How to spot a rogue financial adviser?
Finding the right financial advice as an expat can be a minefield. One of the worst and most costly mistakes an expat can make is to take poor savings, investment and retirement advice. Surely you deserve better.
Expats often assume that because they are speaking to a British or English speaking adviser they are speaking to someone who is governed by the same rules and regulations as a UK based IFA but just because he has good manners and speaks English does not mean he is governed by British law or is operating ethically.
The obvious signs of a rogue adviser are those who do not have a business card with a relevant address, those who attempt to sell business on the first meeting and those who are not prepared to provide illustrations or any form of written report on their recommendations and the reasons why a client should accept their advice. Then of course there are the advisers who work for a regulated company but offer bad advice as they have no experience or no qualifications in the financial sector.
Expats are likely to be victims of bad advice not because they are looking to avoid tax but because they are looking for the best way to manage their money abroad and because they don’t necessarily know the best way to go about getting advice.
You need to do some due diligence and look into the legitimacy of the organisation they are representing and into the qualifications and experience of the individual. Ask to see proof of qualifications and regulation and check the information that is being offered. Anyone who says they are FSA registered, firm or individual will be on the FSA register www.fsa.gov.uk/register.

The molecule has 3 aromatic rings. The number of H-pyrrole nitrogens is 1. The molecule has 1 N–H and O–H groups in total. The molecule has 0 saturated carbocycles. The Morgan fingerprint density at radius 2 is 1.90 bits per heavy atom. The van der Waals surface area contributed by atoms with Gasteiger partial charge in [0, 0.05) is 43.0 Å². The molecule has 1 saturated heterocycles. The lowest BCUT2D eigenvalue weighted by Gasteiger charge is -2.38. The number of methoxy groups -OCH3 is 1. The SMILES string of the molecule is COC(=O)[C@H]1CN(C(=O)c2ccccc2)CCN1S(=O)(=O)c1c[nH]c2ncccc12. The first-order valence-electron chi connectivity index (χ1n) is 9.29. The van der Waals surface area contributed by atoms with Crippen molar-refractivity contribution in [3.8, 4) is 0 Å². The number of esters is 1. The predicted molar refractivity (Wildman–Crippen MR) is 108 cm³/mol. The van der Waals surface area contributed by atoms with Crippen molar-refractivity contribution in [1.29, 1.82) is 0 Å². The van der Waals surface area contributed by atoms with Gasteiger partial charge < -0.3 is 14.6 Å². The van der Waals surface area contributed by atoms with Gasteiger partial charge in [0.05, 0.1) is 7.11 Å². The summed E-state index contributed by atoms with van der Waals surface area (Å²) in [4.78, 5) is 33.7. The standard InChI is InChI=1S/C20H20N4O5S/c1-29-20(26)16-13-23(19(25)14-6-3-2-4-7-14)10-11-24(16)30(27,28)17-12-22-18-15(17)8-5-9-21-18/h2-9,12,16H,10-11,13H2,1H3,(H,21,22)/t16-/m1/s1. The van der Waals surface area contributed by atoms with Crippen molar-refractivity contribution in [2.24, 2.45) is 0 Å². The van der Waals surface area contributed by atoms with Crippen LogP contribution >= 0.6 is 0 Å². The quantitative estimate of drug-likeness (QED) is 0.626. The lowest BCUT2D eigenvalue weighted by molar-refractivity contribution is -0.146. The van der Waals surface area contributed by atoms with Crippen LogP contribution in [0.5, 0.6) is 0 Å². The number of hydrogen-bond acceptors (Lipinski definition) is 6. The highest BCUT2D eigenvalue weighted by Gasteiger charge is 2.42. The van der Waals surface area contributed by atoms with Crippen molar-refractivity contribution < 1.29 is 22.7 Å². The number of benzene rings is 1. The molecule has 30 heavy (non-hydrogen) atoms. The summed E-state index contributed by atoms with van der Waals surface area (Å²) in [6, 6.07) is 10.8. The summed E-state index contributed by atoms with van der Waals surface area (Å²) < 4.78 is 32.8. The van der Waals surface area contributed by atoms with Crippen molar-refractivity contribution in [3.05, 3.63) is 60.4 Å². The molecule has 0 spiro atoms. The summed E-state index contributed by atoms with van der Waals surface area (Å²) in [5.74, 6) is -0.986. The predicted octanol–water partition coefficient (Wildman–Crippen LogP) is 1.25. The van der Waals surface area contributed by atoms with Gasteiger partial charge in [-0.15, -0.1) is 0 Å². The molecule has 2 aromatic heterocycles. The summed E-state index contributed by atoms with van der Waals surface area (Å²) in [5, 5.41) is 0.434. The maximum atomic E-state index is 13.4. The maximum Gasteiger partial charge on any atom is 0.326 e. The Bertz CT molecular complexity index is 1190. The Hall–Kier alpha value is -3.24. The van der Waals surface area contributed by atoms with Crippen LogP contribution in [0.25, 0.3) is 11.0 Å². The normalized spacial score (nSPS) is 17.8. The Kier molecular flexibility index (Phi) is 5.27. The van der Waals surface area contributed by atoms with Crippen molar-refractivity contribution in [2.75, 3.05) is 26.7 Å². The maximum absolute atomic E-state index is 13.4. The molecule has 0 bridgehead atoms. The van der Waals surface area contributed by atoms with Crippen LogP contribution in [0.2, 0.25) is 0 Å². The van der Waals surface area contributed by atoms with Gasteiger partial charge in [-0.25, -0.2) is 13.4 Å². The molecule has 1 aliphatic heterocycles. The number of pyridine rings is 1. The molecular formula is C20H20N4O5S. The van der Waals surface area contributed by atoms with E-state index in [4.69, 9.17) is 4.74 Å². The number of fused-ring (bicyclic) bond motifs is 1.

Check that the firm holds professional indemnity cover and visit them at their offices to better understand their background.
Find out what the advisers will do after the transaction has been completed. How will they manage your investments, will this be outsourced to a third party or will they accept ongoing responsibility and maintain regular contact with you?
The same applies with UK advisers offering their services in Spain. Do they really understand the rules and regulations that apply to pensions and investments here?
You may be familiar with some of these scenarios that we have come across over the last six months.
Client moving to Spain sold a UK offshore bond and told to ignore tax liability in Spain when there is a legitimate and compliant Spanish alternative.
A 90 year old sold a
sham retirement plan with the sole intention of avoiding UK inheritance tax.
An investor sold a QROPS by a QFA (a designatory title which supposedly means Qualified Financial Adviser but which has no legal standing) and paying £60,000 commission for bad advice.
An investor giving a firm £250,000 to place in low risk funds and seeing their capital depleted by 50% within the first two years.
If you are unhappy with the advice you have received or want a second opinion why not speak to Fiduciary Wealth. We care about our clients and our reputation - Email: email@example.com or Tel 956 796 911.